This recipe is from pages six to seven of Harriet’s book. This is the third gingerbread recipe I have posted so far (if you include Parkin, which I do). It seems that, if they were united by little else, both Lancastrians and Yorkshire folk did love their gingerbread. I’ll be honest from the start though: it wasn’t nice. It has become a running theme of this blog that Harriet’s recipes do not always please modern tastes. Previously, I’ve speculated that perhaps she was learning to cook from relatives that were used to ‘making do’, as many of them had experienced acute poverty in their lives. Harriet did not have an easy start in life, as this post will sadly expand upon.
‘Jamaican pepper’ is what we know today in the UK as Allspice. I plumped for using caraway seeds. Without specific measurements, it was hard to know how much treacle to add but I managed to roll it out as described. The result was hard and surprisingly tasteless. In spite of the treacle mountain I had added, there was little sweetness in there. The children were willing to eat them but they will eat pretty much anything that isn’t nailed down, to be honest.
When you’re researching your family history, every now and then you come across a ‘Who Do You Think You Are?‘ ancestor. For anyone not familiar with WDYTYA, it’s a television series that takes a famous person and traces their ancestry. Understandably, given that it’s an entertainment format, they tend to choose the most interesting forebears they can find. These long-dead relatives are often famous, infamous, have been present at a defining moment of history, or have experienced great tragedy or poverty. In future posts, I’ll explore ancestors of mine that fit the first three categories (yes, I have found both fame and infamy!) For today’s post though, it’s an ancestor that WDYTYA would have chosen in the hope it would make me cry on television.
I have previously written about Harriet’s mother Ellen and her grandmothers Ann and Alice. I have been wanting to write about her father, Thomas, for a while but it’s taken me some time and research to find out what happened to him after his wife’s death. Here is the only known surviving picture of him, my great-great grandfather:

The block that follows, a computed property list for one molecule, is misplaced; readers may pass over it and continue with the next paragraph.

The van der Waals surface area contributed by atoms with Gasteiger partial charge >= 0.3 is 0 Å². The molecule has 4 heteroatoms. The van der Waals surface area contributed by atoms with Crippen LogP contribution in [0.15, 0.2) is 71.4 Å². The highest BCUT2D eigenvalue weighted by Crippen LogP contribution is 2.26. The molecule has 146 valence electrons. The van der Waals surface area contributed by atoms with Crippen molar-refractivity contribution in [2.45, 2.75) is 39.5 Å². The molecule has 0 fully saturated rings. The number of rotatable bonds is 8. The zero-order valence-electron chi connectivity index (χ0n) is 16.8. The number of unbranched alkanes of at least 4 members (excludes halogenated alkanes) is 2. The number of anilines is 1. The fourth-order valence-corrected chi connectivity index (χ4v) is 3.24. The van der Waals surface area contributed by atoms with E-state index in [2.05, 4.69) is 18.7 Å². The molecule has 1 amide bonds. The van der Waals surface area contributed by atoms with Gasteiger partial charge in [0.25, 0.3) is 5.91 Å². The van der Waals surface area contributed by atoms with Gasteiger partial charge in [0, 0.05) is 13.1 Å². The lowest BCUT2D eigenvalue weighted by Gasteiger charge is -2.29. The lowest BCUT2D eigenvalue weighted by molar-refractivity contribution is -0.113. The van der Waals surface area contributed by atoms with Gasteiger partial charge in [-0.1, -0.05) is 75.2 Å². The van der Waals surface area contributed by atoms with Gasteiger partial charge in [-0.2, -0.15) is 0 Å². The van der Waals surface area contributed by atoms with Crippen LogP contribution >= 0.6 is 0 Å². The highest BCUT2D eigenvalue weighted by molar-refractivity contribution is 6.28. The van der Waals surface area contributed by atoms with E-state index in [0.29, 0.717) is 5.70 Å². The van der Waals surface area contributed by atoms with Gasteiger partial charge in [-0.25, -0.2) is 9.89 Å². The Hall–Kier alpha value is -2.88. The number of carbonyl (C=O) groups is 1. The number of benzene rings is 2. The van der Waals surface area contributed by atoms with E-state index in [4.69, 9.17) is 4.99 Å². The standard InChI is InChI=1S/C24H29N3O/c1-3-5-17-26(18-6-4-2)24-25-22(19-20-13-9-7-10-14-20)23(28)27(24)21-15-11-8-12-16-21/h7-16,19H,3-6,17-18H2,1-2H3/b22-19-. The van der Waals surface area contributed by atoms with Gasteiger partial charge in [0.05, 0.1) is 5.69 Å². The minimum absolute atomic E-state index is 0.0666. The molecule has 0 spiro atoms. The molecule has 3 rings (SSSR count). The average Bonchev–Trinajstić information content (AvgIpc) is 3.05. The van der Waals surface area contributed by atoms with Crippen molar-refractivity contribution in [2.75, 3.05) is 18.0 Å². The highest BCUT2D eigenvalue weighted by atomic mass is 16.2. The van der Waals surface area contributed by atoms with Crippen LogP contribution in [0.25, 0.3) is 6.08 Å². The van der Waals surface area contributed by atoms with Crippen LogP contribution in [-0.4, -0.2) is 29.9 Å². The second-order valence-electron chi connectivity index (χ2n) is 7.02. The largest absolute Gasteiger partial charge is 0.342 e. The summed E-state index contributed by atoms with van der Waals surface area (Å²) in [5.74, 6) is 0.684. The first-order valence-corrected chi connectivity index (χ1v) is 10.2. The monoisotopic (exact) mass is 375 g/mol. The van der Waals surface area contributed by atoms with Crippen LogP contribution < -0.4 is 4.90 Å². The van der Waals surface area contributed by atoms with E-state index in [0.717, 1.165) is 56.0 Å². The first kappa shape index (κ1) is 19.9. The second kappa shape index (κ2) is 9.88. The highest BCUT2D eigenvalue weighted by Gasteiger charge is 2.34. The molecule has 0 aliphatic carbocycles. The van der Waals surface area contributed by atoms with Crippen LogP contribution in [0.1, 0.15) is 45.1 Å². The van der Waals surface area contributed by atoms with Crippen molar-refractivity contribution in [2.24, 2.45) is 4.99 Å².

Thomas Welburn Ibson was born in January 1841, at a farm called Salamanca in Hanging Grimston, Kirby Underdale (details of Salamanca can be found in this post). His father, also Thomas, was a farm labourer. His mother was Alice Welburn, who was born on the southern edge of what became the North York Moors National Park. Thomas junior did not have an auspicious start in life. His father died from ‘inflammation of the bowels’ when Alice was just a few weeks pregnant and she was left with five older girls to support. Ten years later she was recorded as a ‘pauper’ in the census and it seems likely that she relied on poor relief, the kindness of the community and taking in laundry to support her family and keep them out of the workhouse. It can’t have been an easy childhood for Thomas.
Thomas would have attended the village school, most likely until he was twelve or thirteen, and then gone out to work as an agricultural labourer. There is no definitive sign of him in the 1861 census but by 1868 he is back in his family’s district as, unfortunately, he makes an appearance in the local newspaper: ‘Thomas Ibson, labourer, of Hanging Grimston, for being drunk and disorderly in Meltonby, on the 17th February, was fined 5s, and 18s costs.‘ I don’t know the full circumstances but Thomas was 23 and about to embark upon married life, so I’ll put this one down to youthful excess.
Thomas did indeed get married in May 1868, to Eleanor Blakelock. I’ve written about their early married life in previous posts so, to summarise, Thomas took in Eleanor’s illegitimate son William and the couple went on to have another ten children. But life didn’t let up for Thomas. In the 1870s, he and Eleanor lost a son and a daughter. Then, in the space of just two years in the late 1880s, Thomas lost three more of his children and his wife Eleanor. On Eleanor’s death certificate and two of the children’s the cause of death is ‘Phthisis‘ – or tuberculosis as we know it today.
Thomas was left a widower with three young children still to provide for: seven-year-old Harriet and her younger siblings, Herbert and Alice. By 1891, he seemed to be struggling, as only Harriet was still living with him; Herbert and Alice had gone to live with their maternal grandmother in nearby Pickering. According to school records, they returned briefly to the village in 1894 but then appear to have quickly returned to grandma, where both were still living in 1901. But what happened to Harriet and her father in the decade after Eleanor died?
In 1901, Harriet was also living in Pickering. She was 20 years old and working as a housemaid for James Dove Whitehead and his family. James was a recently widowed solicitor, raising four children of his own. But, in contrast to Thomas, he had a nurse and two maids to help him. I’ve no way of knowing how long Harriet had been with the family. Records show that she left school in 1894 and so would almost certainly have gone into service at this point, aged 13.